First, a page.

Christine Flowers writes:

Donald Trump is not an evil man. But his undistilled, uncensored thoughts are poisonous, not because of how they make us think, but because they stop us from thinking at all.

I for one intend to stop paying attention.

I’ve stopped paying attention to Trump a long time ago when he took out that New York Times full page ad accusing the Central Park Five of rape. Why anyone is paying attention to him after his Mexican drug dealer rapist comments baffles me.

Trump is worse than a cyber bully because his bulliness encompasses all media. No matter how hard you try, his hair piece shows up everywhere. The only recourse is to turn it off, look the other way, or put your fingers in your ears and say Na-Na-Na-Na-Na really loud.

And then there’s Judge Scalia:

“it does not benefit African Americans to get them into the University of Texas where they do not do well, as opposed to having them go to a less-advanced school, a less — a slower-track school where they do well.”

Honestly, I get where the judge is coming from. But, damn, as a Supreme Court judge, I’d expect him to choose his words a lot better than this.

Regardless of race, a student should seek a school that matches his intellect and preparedness. Only a few students can expect to compete at the nations best colleges if they come out of the worse secondary schools. There are exceptions who will rise to the occasion and turn it up a notch or two if they find themselves scholastically challenged, but far more will end up as failures, or at best, at the bottom of their class.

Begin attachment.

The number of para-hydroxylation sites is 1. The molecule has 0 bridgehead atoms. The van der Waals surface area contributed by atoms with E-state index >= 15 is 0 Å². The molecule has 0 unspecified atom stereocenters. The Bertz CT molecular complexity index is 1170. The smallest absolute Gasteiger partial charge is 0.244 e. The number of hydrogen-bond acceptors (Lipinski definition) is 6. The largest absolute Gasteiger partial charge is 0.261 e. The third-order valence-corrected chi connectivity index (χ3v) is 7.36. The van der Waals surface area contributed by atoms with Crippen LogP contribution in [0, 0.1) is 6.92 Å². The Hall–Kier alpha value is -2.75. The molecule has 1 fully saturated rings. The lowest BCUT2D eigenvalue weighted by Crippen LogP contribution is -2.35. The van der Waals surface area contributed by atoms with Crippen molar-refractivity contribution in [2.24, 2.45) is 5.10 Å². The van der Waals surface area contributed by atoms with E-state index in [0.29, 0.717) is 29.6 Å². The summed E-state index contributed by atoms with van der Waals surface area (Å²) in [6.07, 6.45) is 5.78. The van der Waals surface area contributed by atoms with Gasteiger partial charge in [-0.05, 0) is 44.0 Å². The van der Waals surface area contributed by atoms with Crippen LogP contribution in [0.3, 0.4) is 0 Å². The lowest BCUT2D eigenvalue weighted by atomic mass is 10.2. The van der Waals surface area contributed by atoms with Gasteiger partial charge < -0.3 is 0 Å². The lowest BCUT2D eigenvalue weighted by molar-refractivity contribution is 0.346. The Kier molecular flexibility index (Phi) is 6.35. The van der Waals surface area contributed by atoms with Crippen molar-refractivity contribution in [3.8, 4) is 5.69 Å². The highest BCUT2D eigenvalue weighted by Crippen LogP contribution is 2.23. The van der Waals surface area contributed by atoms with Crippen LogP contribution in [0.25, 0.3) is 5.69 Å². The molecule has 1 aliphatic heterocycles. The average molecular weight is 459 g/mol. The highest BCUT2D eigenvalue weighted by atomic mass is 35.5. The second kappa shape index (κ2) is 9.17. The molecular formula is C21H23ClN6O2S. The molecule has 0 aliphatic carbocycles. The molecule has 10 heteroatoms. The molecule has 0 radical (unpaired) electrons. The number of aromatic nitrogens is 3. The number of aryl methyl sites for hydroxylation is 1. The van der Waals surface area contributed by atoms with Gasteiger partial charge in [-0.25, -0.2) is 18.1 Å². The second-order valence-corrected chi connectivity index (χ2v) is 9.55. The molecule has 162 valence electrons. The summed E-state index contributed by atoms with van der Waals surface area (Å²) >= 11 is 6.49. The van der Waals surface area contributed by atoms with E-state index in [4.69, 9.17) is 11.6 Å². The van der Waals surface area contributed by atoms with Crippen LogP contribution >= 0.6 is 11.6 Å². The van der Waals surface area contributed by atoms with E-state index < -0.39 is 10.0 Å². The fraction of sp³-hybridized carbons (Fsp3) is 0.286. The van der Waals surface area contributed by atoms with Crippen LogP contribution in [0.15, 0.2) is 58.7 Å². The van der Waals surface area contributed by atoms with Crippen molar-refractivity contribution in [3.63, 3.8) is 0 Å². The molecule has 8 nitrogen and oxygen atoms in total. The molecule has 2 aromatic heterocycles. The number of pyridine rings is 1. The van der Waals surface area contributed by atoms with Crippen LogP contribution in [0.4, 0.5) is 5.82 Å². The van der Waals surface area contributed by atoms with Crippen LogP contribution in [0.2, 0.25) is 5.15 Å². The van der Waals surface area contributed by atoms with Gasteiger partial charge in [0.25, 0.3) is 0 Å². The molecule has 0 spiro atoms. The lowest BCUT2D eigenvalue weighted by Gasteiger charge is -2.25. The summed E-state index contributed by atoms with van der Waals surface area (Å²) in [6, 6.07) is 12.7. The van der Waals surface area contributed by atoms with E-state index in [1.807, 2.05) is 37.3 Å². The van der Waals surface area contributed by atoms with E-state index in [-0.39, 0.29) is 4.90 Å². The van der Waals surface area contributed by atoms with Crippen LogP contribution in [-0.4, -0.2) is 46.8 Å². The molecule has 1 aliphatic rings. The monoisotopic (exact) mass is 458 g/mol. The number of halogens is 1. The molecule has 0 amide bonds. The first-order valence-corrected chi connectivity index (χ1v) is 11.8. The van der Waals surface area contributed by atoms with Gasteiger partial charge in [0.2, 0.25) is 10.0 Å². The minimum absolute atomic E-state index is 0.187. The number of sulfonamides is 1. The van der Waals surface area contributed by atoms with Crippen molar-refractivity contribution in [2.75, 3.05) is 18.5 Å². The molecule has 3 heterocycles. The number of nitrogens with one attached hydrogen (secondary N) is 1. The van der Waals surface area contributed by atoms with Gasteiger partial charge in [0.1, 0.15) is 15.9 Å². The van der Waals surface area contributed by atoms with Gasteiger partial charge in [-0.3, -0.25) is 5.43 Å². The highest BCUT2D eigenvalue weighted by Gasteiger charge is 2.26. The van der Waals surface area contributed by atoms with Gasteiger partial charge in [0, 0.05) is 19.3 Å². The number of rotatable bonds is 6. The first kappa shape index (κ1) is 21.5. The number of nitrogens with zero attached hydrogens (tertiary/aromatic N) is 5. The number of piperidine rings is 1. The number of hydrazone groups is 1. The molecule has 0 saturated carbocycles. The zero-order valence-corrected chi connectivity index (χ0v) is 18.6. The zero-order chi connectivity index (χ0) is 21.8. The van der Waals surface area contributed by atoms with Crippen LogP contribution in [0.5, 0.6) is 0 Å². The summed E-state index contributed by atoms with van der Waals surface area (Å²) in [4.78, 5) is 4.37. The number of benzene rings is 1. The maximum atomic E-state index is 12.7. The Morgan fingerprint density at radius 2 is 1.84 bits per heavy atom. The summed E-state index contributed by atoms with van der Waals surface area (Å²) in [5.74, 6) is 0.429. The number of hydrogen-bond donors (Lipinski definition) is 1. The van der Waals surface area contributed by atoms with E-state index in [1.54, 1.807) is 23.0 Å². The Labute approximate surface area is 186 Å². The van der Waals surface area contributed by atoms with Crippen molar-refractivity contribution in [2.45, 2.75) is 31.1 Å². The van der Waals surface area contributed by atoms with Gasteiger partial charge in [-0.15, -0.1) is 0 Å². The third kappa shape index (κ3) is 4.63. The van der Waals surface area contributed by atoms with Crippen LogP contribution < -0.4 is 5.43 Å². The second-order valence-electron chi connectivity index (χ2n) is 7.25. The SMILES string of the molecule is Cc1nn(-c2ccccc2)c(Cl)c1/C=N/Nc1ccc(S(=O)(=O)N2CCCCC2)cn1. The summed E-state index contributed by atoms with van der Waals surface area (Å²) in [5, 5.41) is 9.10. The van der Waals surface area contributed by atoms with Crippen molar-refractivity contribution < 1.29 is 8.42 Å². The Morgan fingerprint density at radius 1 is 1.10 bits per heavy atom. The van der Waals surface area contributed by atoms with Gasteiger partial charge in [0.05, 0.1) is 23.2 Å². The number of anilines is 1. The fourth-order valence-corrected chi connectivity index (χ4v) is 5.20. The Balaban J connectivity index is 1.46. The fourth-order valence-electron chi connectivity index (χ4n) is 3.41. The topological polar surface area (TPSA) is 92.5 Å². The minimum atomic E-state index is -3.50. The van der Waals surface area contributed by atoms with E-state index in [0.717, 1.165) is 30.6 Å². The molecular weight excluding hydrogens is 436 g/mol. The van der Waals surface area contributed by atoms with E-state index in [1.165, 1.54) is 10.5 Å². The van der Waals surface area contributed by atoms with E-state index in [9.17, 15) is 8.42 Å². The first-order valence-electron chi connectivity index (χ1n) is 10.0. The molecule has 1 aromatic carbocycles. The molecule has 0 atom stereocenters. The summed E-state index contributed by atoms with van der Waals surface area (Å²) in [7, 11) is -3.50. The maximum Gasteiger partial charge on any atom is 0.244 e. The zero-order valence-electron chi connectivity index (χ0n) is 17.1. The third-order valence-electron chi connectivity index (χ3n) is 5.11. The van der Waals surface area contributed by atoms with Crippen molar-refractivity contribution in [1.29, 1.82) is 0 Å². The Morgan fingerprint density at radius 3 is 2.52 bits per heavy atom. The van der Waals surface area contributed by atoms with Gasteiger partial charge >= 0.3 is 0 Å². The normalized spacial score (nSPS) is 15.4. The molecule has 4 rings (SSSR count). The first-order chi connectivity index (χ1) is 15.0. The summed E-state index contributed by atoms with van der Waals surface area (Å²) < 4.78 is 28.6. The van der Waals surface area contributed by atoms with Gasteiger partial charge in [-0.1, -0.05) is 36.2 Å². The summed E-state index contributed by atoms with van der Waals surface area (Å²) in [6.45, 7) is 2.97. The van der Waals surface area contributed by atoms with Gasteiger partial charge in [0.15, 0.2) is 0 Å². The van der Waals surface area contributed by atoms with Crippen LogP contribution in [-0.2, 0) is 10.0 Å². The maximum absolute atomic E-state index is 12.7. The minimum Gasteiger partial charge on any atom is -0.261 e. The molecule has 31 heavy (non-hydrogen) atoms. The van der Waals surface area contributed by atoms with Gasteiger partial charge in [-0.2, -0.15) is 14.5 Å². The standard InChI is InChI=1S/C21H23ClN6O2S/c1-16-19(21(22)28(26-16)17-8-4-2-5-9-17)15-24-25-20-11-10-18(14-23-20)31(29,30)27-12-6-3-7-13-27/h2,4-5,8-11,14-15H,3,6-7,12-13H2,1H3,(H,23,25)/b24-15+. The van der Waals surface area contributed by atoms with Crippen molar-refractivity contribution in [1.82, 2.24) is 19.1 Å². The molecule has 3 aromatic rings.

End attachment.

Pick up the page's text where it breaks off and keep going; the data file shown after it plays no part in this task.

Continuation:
So, if I may help the judge, here’s how I would have worded his statement:

“it does not benefit any student to attend any university where their chances of success is slim. They risk failure, a hit to their self esteem, and could potentially discourage them from education altogether. It’s critical that secondary schools counsel students to match their college selections to colleges they are suited for academically. Once they gain confidence in their ability to complete at a college level, applying and transferring to a better school with a more rigorous curriculum would be advised.”

Affirmative Action is well intended but often times it’s abused by people like this white student trying to get into U of T. Instead of trying to get rid of Affirmative Action, lets put some teeth into doing what it was intended to do, to bring more racial balance in areas where there is little or none. But, don’t put someone in a situation you know they’re likely to fail.

Balancing Affirmative Action should be a national initiative.